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Wireless Capsule Endoscopy as a Diagnostic Technique in Disorders of the Small Bowel, Esophagus, and Colon

Section: Miscellaneous
Effective Date: July 01, 2018
Revised Date: November 14, 2019
Last Reviewed: November 14, 2019


Wireless capsule endoscopy is an ingestible telemetric gastrointestinal capsule imaging system that is used for visualization of the small bowel mucosa. It is used in the detection of abnormalities of the small bowel, which are not accessible via standard upper gastrointestinal endoscopy and colonoscopy.


Coverage is subject to the specific terms of the member’s benefit plan.

Wireless Capsule Endoscopy of Small Intestine

Wireless capsule endoscopy (WCE) of the small intestine may be considered medically necessary for ages 2 yr. and older for the following indications when conventional endoscopic and diagnostic imaging evaluations (e.g., upper gastrointestinal endoscopy, colonoscopy, push enteroscopy, nuclear imaging, or radiological procedure) are inconclusive:

  • Angiodysplasias of the gastrointestinal tract; or
  • Suspected small bowel tumors in individuals with hereditary gastrointestinal polyposis syndromes including familial polyposis, Peutz-Jeghers syndrome, and Lynch syndrome; or
  • Initial diagnosis of suspected Crohn’s disease without evidence of disease on conventional diagnostic tests such as small-bowel follow-through (SBFT) and upper and lower endoscopy; or
  • In individuals with an established diagnosis of Crohn disease, when there are unexpected change(s) in the course of disease or response to treatment, suggesting the initial diagnosis may be incorrect and re-examination may be indicated; or
  • Occult gastrointestinal bleeding suspected of being of small bowel origin, as evidenced by prior inconclusive upper and lower gastrointestinal endoscopic studies performed in the past 12 months of the current episode of illness; or
  • For evaluation of individuals with celiac disease with a positive serology and a negative biopsy; or
  • For screening or surveillance of esophageal varices in cirrhotic individuals with significantly compromised liver function (i.e., Child-Pugh score of Class B or greater) or other situations where a standard upper endoscopy with sedation or anesthesia is contraindicated; or
  • To investigate anemia with concomitant iron deficiency, suspected to be of small bowel origin, after appropriate evaluation (at a minimum lower and upper endoscopy) has excluded a source of anemia from the upper GI tract and colon.

Results of the gastrointestinal evaluations, performed prior to wireless capsule endoscopy, including all endoscopic and radiologic studies, must be kept in the medical record documentation and be available upon request.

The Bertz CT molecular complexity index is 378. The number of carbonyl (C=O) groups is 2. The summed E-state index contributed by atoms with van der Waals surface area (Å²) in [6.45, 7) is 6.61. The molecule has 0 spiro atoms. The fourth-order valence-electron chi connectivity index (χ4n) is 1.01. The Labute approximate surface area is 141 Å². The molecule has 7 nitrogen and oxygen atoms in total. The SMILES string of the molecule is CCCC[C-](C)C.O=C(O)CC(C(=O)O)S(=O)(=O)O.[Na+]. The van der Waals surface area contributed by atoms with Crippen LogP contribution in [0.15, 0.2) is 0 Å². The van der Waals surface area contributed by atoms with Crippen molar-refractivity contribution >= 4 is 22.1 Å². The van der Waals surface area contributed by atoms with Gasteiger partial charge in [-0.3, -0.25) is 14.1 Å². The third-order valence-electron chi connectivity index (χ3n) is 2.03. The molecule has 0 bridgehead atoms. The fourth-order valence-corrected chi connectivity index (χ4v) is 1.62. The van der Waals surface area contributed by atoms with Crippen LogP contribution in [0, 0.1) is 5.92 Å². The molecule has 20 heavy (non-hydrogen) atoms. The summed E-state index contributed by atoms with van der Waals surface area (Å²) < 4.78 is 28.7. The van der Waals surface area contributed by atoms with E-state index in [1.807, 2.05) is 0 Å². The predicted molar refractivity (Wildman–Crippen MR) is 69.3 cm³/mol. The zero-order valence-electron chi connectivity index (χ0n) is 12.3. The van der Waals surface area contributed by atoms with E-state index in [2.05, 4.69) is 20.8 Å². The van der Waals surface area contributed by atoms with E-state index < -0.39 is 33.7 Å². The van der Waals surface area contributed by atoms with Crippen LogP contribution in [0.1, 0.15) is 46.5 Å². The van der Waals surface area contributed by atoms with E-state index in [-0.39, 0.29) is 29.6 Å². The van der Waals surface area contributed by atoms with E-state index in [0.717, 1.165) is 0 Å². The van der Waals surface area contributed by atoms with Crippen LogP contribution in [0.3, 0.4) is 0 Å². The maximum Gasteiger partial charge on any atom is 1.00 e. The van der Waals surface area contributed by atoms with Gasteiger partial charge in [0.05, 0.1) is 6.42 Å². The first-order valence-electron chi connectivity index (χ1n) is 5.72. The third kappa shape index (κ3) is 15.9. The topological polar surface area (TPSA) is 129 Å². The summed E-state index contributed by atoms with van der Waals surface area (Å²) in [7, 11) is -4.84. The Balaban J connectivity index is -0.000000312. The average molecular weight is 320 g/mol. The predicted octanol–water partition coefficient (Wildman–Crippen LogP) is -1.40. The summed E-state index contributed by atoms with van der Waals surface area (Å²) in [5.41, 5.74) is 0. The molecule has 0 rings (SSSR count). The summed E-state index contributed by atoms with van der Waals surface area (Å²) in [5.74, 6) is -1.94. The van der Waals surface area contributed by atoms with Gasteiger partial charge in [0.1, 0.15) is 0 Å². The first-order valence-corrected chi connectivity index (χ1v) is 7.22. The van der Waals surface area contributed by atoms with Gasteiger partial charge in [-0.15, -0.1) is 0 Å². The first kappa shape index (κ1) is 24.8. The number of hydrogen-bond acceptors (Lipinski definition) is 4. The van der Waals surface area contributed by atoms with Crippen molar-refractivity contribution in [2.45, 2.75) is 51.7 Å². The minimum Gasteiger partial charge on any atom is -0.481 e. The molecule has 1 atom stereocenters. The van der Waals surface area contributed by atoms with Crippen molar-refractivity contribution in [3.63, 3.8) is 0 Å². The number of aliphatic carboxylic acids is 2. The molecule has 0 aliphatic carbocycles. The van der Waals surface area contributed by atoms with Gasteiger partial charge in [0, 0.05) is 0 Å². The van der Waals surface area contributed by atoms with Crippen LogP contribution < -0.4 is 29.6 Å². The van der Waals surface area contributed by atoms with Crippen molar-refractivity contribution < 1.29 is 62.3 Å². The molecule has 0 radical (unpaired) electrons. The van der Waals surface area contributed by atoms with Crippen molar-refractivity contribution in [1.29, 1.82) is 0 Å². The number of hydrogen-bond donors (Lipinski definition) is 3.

Procedure Codes

91110 91111

WCE are considered experimental and investigational for all other indications including but not limited to the following because of insufficient evidence of efficacy and safety; therefore considered non-covered:

  • Repeat use to verify the effectiveness of surgery; or 
  • Use as a screening test (other than esophageal varices); or 
  • Use as an initial evaluation of acute gastrointestinal bleeding; or 
  • Use for colorectal cancer screening; or 
  • Use for detecting gastric varices; or 
  • Use for evaluating intussusception; or 
  • Use for evaluating the colon, including but not limited to: 
    • Detection of colonic polyps; or
    • Colon cancer.
  • Use for evaluating diseases involving the esophagus other than esophageal varices; or
  • Use for follow-up of persons with known small bowel disease other than Crohn’s disease; or
  • Use for staging portal hypertensive gastropathy; or
  • Use in confirming pathology identified by other diagnostic means; or
  • Use in evaluating the stomach; or
  • Use in investigating duodenal lymphocytosis, small bowel neoplasm, or suspected irritable bowel syndrome; or
  • Use of a patency capsule; or
  • Evaluation of other gastrointestinal diseases and conditions not presenting with GI bleeding, including but not limited to: 
    • Celiac sprue; or 
    • Irritable bowel syndrome; or 
    • Lynch syndrome; or 
    • Portal; or 
    • Hypertensive enteropathy; or 
    • Small bowel neoplasm; or 
    • Unexplained chronic abdominal pain.
  • Evaluation of the extent of involvement of known Crohn disease or ulcerative colitis.

Procedure Codes

0355T 91111

Diagnosis Codes

C17.0 C17.1 C17.2 C17.3 C17.8 C17.9 C49.A0
C49.A1 C49.A2 C49.A3 C49.A4 C49.A5 C49.A9 C78.4
D01.40 D01.49 D13.2 D13.30 D13.39 D37.2 D50.0
D50.1 D50.8 D50.9 I77.6 I85.10 I85.11 K50.00
K50.011 K50.012 K50.013 K50.014 K50.018 K50.019 K50.10
K50.111 K50.112 K50.113 K50.114 K50.118 K50.119 K50.80
K50.811 K50.812 K50.813 K50.814 K50.818 K50.819 K50.90
K50.911 K50.912 K50.913 K50.914 K50.918 K50.919 K57.11
K57.13 K57.51 K57.53 K63.81 K90.0 K92.0 K92.1
K92.2 Q85.8

Professional Statements and Societal Positions

The American College of Gastroenterology issued 2013 guidelines on the diagnosis and management of celiac disease. The guideline recommendations state that capsule endoscopy should not be used for initial diagnosis except for patients with positive-celiac specific serology who are unwilling or unable to undergo upper endoscopy with biopsy.